SAITAMA, Japan — The next challenge for the U.S. in its quest to win a seventh consecutive Olympic gold medal is Australia as the Americans Monday night drew their rival in the quarterfinals of the women’s basketball tournament.
The Opals beat the U.S. in an exhibition last month in Las Vegas and will be the latest test for a U.S. team that has been challenged at the Tokyo Games unlike any other time during its gold medal run.
“Australia will be a formidable opponent because we know each other so well and we look forward to the challenge of getting out of the quarterfinals,”” said U.S. coach Dawn Staley. “We certainly have to execute on both sides of the ball and continue to get better to advance.”
The U.S. and Australia are ranked No. 1 and 2 in the world and usually meet later in the Olympics, but the Aussies barely qualified for the quarters. The Opals needed to beat Puerto Rico by 24 points on Monday night to advance after dropping their first two games of the tournament.
Despite their struggles, there won’t be a fear factor for the Australians after the victory over the U.S. in Las Vegas.
“Obviously not the team we wanted to play in the quarterfinals, but we will fight and hope to play our best game,” Australia coach Sandy Brondello said.
Australia has never beaten the U.S. in the Olympics, losing to the Americans in the gold medal game in 2000, 04 and 08. The Australians also lost in the semifinals of the 1996 and 2012 Olympics to the U.S. as well.
The Americans have won 52 consecutive Olympic contests dating back to the bronze medal game of the 1992 Olympics. They went undefeated in group play — albeit not in the dominant fashion the team is used to.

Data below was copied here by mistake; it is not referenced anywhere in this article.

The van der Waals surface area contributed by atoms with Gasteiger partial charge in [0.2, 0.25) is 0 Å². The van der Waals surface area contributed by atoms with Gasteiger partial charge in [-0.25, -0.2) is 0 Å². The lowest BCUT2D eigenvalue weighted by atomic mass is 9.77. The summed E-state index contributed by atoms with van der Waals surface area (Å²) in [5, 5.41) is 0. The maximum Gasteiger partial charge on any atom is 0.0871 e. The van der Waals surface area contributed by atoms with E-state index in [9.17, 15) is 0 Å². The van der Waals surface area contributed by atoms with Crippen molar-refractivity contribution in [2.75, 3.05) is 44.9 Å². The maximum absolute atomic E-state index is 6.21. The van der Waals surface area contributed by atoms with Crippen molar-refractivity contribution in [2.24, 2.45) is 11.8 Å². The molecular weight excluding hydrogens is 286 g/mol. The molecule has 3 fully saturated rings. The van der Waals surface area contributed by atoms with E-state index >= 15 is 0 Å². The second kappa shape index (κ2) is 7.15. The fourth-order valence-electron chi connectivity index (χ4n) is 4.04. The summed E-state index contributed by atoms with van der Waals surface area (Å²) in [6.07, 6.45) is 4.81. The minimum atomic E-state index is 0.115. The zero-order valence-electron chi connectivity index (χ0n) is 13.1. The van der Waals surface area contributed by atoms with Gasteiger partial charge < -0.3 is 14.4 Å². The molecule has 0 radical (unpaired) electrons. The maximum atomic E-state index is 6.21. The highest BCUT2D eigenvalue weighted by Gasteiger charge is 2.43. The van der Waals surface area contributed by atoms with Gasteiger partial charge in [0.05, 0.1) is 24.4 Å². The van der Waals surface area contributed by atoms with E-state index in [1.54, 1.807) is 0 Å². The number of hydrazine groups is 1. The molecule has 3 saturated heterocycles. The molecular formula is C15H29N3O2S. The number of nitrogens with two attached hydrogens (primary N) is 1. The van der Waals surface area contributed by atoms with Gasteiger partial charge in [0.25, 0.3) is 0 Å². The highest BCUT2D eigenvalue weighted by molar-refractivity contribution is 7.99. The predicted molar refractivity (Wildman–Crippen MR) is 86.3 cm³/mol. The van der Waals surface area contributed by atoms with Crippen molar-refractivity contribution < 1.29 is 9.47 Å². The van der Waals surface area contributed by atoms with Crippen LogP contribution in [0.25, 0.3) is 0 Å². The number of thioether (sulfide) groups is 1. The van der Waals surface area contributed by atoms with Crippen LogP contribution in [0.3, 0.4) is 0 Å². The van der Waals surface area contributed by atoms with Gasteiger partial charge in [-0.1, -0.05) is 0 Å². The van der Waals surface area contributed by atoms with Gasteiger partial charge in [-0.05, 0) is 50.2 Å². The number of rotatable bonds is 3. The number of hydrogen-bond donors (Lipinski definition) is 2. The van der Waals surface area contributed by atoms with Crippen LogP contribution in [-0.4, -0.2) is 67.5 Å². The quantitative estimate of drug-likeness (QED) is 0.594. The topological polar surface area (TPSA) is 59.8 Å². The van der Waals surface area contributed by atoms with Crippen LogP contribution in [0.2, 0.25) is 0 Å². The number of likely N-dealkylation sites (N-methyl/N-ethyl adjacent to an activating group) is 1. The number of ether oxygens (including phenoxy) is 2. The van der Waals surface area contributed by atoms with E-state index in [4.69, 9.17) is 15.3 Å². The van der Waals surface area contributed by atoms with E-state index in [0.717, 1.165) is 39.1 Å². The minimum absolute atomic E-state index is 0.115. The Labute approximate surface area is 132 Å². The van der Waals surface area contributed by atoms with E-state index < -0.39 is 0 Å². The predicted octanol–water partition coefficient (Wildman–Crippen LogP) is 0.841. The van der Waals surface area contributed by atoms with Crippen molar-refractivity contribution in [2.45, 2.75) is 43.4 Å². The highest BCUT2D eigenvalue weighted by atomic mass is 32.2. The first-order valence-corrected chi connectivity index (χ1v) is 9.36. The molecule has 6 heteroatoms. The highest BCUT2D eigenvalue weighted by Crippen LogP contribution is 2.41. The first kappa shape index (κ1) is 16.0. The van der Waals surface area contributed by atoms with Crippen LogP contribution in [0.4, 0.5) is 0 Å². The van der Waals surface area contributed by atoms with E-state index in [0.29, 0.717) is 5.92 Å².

“It’s encouraging to continue to win knowing what we’re faced against,” Staley said. “We are a lot different than what we’ve been in the Olympic Games leading up to this one, in that we have just half of the team that’s been around and then the other half really hasn’t. When your makeup is such, you have a tendency to lean heavily on the people that have done it a whole lot.”
Nigeria became the first team to come within single digits of the U.S. since 2004 and France held an early fourth quarter lead. Still the Americans found ways to win and haven’t lost a game in group play since women’s basketball was added to the Olympics in 1976.
“The countries here at the Olympic Games, they pour into their women’s teams, and now you’re seeing the effects of it,” Staley said. “And that is great women’s basketball play. We know we’re in a dogfight every time we step on the floor. It’s great for those who just put the television on and sit down and watch players that they haven’t seen before, countries that they haven’t seen before, and see them play a great game.”
The other quarterfinals matchups on Wednesday include: Group A winner Spain (3-0) will face France (1-2, third place in Group B), Group C winner China (3-0) plays Serbia (2-1, second place in Group A), and Group C second-place finisher Belgium (2-1) drew a matchup with Japan (2-1, second place in Group B).
The U.S.-Australia winner will play the China-Serbia winner in one semifinal, and the Belgium-Japan winner plays the Spain-France victor in the other. The quarterfinals are win-or-go-home; a victory means teams are assured of two more games — the semifinals followed by a gold- or bronze-medal contest — before leaving Tokyo. The gold medal game is on Sunday.
Japan advanced to the quarterfinals for the second consecutive Olympics and coach Tom Hovasse likes the team’s chances of medaling for the first time in the country’s history.
“Now it’s an open field for us,” he said. “Yeah I’m happy. We have confidence. We’ve beaten pretty much everybody left in the field. If we can play our game and shoot like we did today we’re going to be a tough out for anybody.”
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